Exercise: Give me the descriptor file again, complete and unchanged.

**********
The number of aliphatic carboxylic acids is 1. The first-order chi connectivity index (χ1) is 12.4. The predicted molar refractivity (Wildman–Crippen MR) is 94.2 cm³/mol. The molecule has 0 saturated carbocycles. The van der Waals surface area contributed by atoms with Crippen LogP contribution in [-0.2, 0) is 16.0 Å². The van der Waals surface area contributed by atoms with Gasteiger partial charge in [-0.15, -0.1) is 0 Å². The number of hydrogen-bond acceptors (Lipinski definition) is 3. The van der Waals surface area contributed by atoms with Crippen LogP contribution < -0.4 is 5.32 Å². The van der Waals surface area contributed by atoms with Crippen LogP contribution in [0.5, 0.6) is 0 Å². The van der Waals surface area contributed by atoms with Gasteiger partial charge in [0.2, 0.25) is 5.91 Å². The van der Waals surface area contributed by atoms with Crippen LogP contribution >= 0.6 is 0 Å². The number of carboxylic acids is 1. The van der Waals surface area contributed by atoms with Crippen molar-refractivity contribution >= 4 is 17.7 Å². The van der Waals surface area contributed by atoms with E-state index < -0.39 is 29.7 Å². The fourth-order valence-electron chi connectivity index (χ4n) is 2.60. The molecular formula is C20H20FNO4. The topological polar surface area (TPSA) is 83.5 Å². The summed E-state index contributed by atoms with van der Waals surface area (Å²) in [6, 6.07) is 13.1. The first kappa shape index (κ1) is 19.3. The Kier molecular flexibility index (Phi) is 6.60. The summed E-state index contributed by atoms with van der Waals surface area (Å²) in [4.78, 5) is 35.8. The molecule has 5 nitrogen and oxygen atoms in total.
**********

The number of aliphatic carboxylic acids is 1. The first-order chi connectivity index (χ1) is 12.4. The predicted molar refractivity (Wildman–Crippen MR) is 94.2 cm³/mol. The molecule has 0 saturated carbocycles. The van der Waals surface area contributed by atoms with Crippen LogP contribution in [-0.2, 0) is 16.0 Å². The van der Waals surface area contributed by atoms with Gasteiger partial charge in [-0.15, -0.1) is 0 Å². The number of hydrogen-bond acceptors (Lipinski definition) is 3. The van der Waals surface area contributed by atoms with Crippen LogP contribution < -0.4 is 5.32 Å². The van der Waals surface area contributed by atoms with Crippen LogP contribution in [0.5, 0.6) is 0 Å². The van der Waals surface area contributed by atoms with Gasteiger partial charge in [0.2, 0.25) is 5.91 Å². The van der Waals surface area contributed by atoms with Crippen LogP contribution >= 0.6 is 0 Å². The number of carboxylic acids is 1. The van der Waals surface area contributed by atoms with Crippen molar-refractivity contribution >= 4 is 17.7 Å². The van der Waals surface area contributed by atoms with E-state index < -0.39 is 29.7 Å². The fourth-order valence-electron chi connectivity index (χ4n) is 2.60. The molecular formula is C20H20FNO4. The topological polar surface area (TPSA) is 83.5 Å². The summed E-state index contributed by atoms with van der Waals surface area (Å²) in [6, 6.07) is 13.1. The first kappa shape index (κ1) is 19.3. The Kier molecular flexibility index (Phi) is 6.60. The summed E-state index contributed by atoms with van der Waals surface area (Å²) in [4.78, 5) is 35.8. The molecule has 5 nitrogen and oxygen atoms in total.